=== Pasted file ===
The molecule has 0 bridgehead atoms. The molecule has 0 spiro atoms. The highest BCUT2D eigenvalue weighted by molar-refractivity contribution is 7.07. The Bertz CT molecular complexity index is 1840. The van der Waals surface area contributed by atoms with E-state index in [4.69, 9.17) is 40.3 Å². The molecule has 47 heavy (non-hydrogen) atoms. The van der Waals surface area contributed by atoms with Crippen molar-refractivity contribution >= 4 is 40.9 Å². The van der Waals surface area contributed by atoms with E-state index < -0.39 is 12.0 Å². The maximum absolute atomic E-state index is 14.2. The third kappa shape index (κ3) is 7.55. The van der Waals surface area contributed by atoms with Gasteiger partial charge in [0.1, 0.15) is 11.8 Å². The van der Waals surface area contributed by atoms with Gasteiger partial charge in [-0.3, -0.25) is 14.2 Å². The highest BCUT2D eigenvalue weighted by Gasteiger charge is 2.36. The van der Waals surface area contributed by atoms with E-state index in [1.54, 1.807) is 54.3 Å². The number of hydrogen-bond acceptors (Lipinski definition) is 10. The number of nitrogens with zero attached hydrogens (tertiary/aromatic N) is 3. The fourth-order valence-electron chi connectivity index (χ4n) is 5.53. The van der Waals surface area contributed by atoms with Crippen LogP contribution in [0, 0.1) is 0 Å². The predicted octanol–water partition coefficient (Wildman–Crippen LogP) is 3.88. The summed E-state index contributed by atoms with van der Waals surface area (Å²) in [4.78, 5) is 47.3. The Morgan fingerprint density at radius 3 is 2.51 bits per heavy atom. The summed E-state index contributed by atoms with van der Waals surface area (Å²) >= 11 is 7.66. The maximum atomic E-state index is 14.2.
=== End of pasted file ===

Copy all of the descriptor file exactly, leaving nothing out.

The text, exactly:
The molecule has 0 bridgehead atoms. The molecule has 0 spiro atoms. The highest BCUT2D eigenvalue weighted by molar-refractivity contribution is 7.07. The Bertz CT molecular complexity index is 1840. The van der Waals surface area contributed by atoms with E-state index in [4.69, 9.17) is 40.3 Å². The molecule has 47 heavy (non-hydrogen) atoms. The van der Waals surface area contributed by atoms with Crippen molar-refractivity contribution >= 4 is 40.9 Å². The van der Waals surface area contributed by atoms with E-state index < -0.39 is 12.0 Å². The maximum absolute atomic E-state index is 14.2. The third kappa shape index (κ3) is 7.55. The van der Waals surface area contributed by atoms with Gasteiger partial charge in [0.1, 0.15) is 11.8 Å². The van der Waals surface area contributed by atoms with Gasteiger partial charge in [-0.3, -0.25) is 14.2 Å². The highest BCUT2D eigenvalue weighted by Gasteiger charge is 2.36. The van der Waals surface area contributed by atoms with E-state index in [1.54, 1.807) is 54.3 Å². The number of hydrogen-bond acceptors (Lipinski definition) is 10. The number of nitrogens with zero attached hydrogens (tertiary/aromatic N) is 3. The fourth-order valence-electron chi connectivity index (χ4n) is 5.53. The van der Waals surface area contributed by atoms with Crippen LogP contribution in [0, 0.1) is 0 Å². The predicted octanol–water partition coefficient (Wildman–Crippen LogP) is 3.88. The summed E-state index contributed by atoms with van der Waals surface area (Å²) in [4.78, 5) is 47.3. The Morgan fingerprint density at radius 3 is 2.51 bits per heavy atom. The summed E-state index contributed by atoms with van der Waals surface area (Å²) >= 11 is 7.66. The maximum atomic E-state index is 14.2.